As the latest research shows, the used clothing market will grow rapidly in the coming years.
This is evidenced by research conducted by ThredUp, a second-hand company, and the analytical agency GlobalData Retail. According to their data, the second-hand clothing market, which is currently estimated at $28 billion, will reach $64 billion in less than five years. As James Reinhart, co-founder and CEO of ThredUp, said, "Resale is here to stay. The next question is who wins and who loses".
Last year, the used clothing market grew 25 times faster than the average fashion. In 2019, it is estimated that 64 million people purchased used goods. By 2029, the proportion of used clothing in wardrobes is projected to be 17%, up from 3% in 2009. The share of clothes bought in traditional department stores will decrease from 22% to 7% during this period.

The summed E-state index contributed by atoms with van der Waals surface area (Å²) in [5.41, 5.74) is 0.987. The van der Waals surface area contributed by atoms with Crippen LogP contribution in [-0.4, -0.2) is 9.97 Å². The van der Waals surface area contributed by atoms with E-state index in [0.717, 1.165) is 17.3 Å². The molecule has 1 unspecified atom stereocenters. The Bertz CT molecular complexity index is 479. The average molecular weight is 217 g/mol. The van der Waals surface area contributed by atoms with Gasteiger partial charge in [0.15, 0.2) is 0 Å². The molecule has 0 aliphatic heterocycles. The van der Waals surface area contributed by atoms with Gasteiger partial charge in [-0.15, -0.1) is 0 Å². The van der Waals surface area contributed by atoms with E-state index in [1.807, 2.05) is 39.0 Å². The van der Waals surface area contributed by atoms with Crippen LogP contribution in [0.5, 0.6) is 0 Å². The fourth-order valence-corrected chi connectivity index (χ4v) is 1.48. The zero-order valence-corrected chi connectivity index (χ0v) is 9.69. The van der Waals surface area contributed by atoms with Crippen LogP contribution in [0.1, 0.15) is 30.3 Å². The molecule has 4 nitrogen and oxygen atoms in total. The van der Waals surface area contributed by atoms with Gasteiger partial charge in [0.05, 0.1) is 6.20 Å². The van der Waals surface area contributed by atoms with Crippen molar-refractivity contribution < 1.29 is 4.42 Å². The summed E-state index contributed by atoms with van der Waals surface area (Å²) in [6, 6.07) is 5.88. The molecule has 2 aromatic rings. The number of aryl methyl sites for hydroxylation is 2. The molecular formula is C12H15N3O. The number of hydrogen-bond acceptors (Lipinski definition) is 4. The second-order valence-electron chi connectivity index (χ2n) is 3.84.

Previously, the Network received opinions from individual experts who believed that against the backdrop of the coronavirus pandemic, the used clothing market may, at some point, begin to decline. This may be due to consumer concerns about the possibility of transmission through tissue. But according to Reinhart, analysis of the data shows the opposite, and there is no decrease in sales.
Reinhart believes the reason for the growth of the used clothing market is the fact that today's youth are no longer so wasteful, they are no longer willing to spend money in the race for "fast" fashion. Second-hand growth will also be facilitated by the decline in income caused by mass unemployment due to the pandemic. And the "green" factor should not be written off; consumers are beginning to consider the environment.
As a result, Thredup and GlobalData believe that second-hand clothing sellers will be the only ones who can boast of an influx of new buyers in these difficult times. For traditional clothing vendors, things are much more difficult.